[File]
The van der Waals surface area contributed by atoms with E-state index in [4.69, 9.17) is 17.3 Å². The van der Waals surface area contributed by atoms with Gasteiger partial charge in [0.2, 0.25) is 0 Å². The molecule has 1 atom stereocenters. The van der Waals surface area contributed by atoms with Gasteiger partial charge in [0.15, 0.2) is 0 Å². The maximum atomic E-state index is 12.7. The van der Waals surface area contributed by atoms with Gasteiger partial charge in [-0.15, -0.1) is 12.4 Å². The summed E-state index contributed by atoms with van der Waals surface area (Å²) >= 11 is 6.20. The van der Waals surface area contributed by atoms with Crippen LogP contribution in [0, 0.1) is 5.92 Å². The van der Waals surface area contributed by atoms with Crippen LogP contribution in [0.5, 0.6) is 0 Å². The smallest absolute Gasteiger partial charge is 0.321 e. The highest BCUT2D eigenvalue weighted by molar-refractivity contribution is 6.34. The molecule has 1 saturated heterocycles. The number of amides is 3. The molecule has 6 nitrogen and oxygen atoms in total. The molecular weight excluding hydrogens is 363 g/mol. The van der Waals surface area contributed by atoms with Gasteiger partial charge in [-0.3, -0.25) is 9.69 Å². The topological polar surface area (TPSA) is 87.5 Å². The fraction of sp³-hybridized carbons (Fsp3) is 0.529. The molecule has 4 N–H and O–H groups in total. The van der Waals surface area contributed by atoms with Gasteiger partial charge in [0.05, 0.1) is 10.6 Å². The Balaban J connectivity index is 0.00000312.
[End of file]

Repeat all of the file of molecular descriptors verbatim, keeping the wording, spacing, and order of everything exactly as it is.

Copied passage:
The van der Waals surface area contributed by atoms with E-state index in [4.69, 9.17) is 17.3 Å². The van der Waals surface area contributed by atoms with Gasteiger partial charge in [0.2, 0.25) is 0 Å². The molecule has 1 atom stereocenters. The van der Waals surface area contributed by atoms with Gasteiger partial charge in [0.15, 0.2) is 0 Å². The maximum atomic E-state index is 12.7. The van der Waals surface area contributed by atoms with Gasteiger partial charge in [-0.15, -0.1) is 12.4 Å². The summed E-state index contributed by atoms with van der Waals surface area (Å²) >= 11 is 6.20. The van der Waals surface area contributed by atoms with Crippen LogP contribution in [0, 0.1) is 5.92 Å². The van der Waals surface area contributed by atoms with Crippen LogP contribution in [0.5, 0.6) is 0 Å². The smallest absolute Gasteiger partial charge is 0.321 e. The highest BCUT2D eigenvalue weighted by molar-refractivity contribution is 6.34. The molecule has 1 saturated heterocycles. The number of amides is 3. The molecule has 6 nitrogen and oxygen atoms in total. The molecular weight excluding hydrogens is 363 g/mol. The van der Waals surface area contributed by atoms with Gasteiger partial charge in [-0.3, -0.25) is 9.69 Å². The topological polar surface area (TPSA) is 87.5 Å². The fraction of sp³-hybridized carbons (Fsp3) is 0.529. The molecule has 4 N–H and O–H groups in total. The van der Waals surface area contributed by atoms with Gasteiger partial charge in [0.05, 0.1) is 10.6 Å². The Balaban J connectivity index is 0.00000312.